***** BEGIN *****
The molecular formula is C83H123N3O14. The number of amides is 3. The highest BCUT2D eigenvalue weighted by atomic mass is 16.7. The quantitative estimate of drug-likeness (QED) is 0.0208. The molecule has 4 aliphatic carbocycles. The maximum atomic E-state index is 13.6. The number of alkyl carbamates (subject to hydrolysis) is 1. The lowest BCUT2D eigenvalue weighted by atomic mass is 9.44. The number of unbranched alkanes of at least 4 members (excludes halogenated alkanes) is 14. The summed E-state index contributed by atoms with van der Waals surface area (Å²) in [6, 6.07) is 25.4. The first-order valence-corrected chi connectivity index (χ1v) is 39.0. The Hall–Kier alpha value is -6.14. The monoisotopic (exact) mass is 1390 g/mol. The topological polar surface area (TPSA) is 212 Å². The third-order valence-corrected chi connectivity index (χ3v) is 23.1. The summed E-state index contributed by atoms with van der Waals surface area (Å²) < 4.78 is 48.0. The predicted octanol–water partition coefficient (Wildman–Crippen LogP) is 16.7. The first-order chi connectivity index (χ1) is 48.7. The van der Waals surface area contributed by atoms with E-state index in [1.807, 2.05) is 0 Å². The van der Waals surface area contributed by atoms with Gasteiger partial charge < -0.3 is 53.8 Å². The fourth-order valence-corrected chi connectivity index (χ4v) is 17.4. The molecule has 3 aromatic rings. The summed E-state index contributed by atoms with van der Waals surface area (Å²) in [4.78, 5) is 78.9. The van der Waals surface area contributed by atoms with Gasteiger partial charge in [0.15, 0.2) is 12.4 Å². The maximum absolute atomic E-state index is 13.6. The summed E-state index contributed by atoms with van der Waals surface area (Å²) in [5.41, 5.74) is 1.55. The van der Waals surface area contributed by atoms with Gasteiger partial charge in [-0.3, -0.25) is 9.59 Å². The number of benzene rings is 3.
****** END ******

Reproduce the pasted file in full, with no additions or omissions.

The molecular formula is C83H123N3O14. The number of amides is 3. The highest BCUT2D eigenvalue weighted by atomic mass is 16.7. The quantitative estimate of drug-likeness (QED) is 0.0208. The molecule has 4 aliphatic carbocycles. The maximum atomic E-state index is 13.6. The number of alkyl carbamates (subject to hydrolysis) is 1. The lowest BCUT2D eigenvalue weighted by atomic mass is 9.44. The number of unbranched alkanes of at least 4 members (excludes halogenated alkanes) is 14. The summed E-state index contributed by atoms with van der Waals surface area (Å²) in [6, 6.07) is 25.4. The first-order valence-corrected chi connectivity index (χ1v) is 39.0. The Hall–Kier alpha value is -6.14. The monoisotopic (exact) mass is 1390 g/mol. The topological polar surface area (TPSA) is 212 Å². The third-order valence-corrected chi connectivity index (χ3v) is 23.1. The summed E-state index contributed by atoms with van der Waals surface area (Å²) < 4.78 is 48.0. The predicted octanol–water partition coefficient (Wildman–Crippen LogP) is 16.7. The first-order chi connectivity index (χ1) is 48.7. The van der Waals surface area contributed by atoms with E-state index in [1.807, 2.05) is 0 Å². The van der Waals surface area contributed by atoms with Gasteiger partial charge < -0.3 is 53.8 Å². The fourth-order valence-corrected chi connectivity index (χ4v) is 17.4. The molecule has 3 aromatic rings. The summed E-state index contributed by atoms with van der Waals surface area (Å²) in [4.78, 5) is 78.9. The van der Waals surface area contributed by atoms with Gasteiger partial charge in [0.15, 0.2) is 12.4 Å². The maximum absolute atomic E-state index is 13.6. The summed E-state index contributed by atoms with van der Waals surface area (Å²) in [5.41, 5.74) is 1.55. The van der Waals surface area contributed by atoms with Gasteiger partial charge in [-0.3, -0.25) is 9.59 Å². The number of benzene rings is 3.